Deputy Governor Dave Ramsden on Friday said risks to UK inflation were broadly balanced.
“I see inflation expectations – whatever measure you look at – well anchored,” Ramsden said following a speech given online, echoing comments from fellow deputy governor Ben Broadbent on Wednesday.
(Editing by Larry King and John Stonestreet)
Bitcoin slumps 6%, heads for worst week since March
By Ritvik Carvalho
LONDON (Reuters) – Bitcoin fell over 6% on Friday to its lowest in two weeks as a rout in global bond markets sent yields flying and sparked a sell-off in riskier assets.
The world’s biggest cryptocurrency slumped as low as $44,451 before recovering most of its losses. It was last trading down 1.2% at $46,525, on course for a drop of almost 20% this week, which would be its heaviest weekly loss since March last year.
The sell-off echoed that in equity markets, where European stocks tumbled as much as 1.5%, with concerns over lofty valuations also hammering demand. Asian stocks fell by the most in nine months.
“When flight to safety mode is on, it is the riskier investments that get pulled first,” Denis Vinokourov of London-based cryptocurrency exchange BeQuant wrote in a note.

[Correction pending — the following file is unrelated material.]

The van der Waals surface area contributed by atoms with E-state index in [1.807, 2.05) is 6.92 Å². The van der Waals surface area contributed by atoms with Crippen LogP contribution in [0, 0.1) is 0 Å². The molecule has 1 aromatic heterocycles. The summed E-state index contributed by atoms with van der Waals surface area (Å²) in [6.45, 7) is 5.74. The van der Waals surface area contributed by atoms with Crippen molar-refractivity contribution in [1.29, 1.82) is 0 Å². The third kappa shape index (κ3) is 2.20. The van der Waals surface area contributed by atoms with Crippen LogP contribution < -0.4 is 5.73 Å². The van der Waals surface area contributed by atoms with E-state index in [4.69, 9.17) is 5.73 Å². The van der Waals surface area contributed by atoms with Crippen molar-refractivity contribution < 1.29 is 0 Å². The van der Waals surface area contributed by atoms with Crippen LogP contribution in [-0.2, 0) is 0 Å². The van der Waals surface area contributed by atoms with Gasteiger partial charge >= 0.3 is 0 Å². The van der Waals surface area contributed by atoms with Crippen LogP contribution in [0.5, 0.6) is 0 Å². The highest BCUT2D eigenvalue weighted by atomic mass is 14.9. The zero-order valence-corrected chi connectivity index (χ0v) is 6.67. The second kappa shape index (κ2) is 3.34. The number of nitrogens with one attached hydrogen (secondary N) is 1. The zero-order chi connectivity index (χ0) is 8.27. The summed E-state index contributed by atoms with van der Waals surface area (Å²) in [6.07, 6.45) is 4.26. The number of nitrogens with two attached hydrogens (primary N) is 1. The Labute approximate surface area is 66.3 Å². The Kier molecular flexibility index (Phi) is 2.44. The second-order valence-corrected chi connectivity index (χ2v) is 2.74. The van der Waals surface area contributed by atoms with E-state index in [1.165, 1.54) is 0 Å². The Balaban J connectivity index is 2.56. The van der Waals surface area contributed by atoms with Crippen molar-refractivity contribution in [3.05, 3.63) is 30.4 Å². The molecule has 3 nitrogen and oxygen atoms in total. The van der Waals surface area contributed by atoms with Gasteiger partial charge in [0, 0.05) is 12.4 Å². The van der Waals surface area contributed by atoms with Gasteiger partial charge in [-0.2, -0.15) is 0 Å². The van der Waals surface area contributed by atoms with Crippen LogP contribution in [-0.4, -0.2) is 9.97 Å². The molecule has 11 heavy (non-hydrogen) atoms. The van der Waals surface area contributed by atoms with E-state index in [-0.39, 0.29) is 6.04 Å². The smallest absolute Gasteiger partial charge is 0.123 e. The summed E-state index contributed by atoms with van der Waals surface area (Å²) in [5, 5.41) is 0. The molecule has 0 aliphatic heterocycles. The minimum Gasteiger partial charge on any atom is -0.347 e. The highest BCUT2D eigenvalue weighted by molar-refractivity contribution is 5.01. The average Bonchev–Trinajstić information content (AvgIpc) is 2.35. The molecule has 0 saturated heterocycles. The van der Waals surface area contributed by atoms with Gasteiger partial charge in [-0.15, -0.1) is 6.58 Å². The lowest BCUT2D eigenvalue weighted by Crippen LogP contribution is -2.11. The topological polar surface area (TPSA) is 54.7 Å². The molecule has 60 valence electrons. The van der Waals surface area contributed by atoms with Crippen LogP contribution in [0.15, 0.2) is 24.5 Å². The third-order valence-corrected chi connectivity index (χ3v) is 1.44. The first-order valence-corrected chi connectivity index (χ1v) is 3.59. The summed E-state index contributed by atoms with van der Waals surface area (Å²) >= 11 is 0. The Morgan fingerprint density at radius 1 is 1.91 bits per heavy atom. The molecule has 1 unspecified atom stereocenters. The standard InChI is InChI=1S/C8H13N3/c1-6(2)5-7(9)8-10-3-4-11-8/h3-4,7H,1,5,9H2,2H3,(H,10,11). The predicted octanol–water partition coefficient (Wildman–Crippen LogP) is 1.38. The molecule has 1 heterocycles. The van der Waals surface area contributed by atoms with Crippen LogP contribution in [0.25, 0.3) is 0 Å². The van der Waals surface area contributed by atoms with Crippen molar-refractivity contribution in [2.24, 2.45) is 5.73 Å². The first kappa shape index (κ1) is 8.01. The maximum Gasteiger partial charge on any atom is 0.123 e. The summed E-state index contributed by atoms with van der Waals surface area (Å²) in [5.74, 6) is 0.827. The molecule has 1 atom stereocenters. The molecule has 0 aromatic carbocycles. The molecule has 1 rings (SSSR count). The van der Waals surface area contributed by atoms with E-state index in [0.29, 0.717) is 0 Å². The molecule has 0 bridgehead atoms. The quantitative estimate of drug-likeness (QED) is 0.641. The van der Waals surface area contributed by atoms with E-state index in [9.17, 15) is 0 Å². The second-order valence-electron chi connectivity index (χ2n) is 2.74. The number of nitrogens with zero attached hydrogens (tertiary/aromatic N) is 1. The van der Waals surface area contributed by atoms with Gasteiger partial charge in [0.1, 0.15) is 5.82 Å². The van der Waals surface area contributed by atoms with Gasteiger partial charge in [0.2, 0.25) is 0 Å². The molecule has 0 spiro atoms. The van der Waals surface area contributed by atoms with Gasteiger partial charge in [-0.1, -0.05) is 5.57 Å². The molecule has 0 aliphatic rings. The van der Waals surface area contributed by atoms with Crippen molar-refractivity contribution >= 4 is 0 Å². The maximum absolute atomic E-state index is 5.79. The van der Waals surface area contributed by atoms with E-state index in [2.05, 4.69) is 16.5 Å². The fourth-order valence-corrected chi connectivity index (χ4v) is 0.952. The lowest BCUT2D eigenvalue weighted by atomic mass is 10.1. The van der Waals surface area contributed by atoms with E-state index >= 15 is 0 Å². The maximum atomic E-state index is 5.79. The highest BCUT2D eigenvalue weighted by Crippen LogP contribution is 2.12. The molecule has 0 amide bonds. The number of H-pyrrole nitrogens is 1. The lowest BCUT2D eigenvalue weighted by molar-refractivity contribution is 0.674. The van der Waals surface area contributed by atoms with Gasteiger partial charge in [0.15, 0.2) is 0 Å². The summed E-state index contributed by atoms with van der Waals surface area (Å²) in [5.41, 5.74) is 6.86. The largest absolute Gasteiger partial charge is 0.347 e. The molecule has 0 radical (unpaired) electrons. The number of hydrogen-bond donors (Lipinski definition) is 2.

Bitcoin has risen about 60% from the start of the year, hitting an all-time high of $58,354 this month as mainstream companies such as Tesla Inc and Mastercard Inc embraced cryptocurrencies.
Its stunning gains in recent months have led to concerns from investment banks over sky-high valuations and calls from governments and financial regulators for tighter regulation.
(Reporting by Ritvik Carvalho; additional reporting by Tom Wilson; editing by Dhara Ranasinghe, Karin Strohecker, William Maclean)
Britain sets out blueprint to keep fintech ‘crown’ after Brexit
By Huw Jones
LONDON (Reuters) – Brexit, COVID-19 and overseas competition are challenging fintech’s future, and Britain should act to stay competitive for the sector, a government-backed review said on Friday.
Britain’s departure from the European Union has cut the sector’s access to the world’s biggest single market, making the UK less attractive for fintechs wanting to expand cross-border.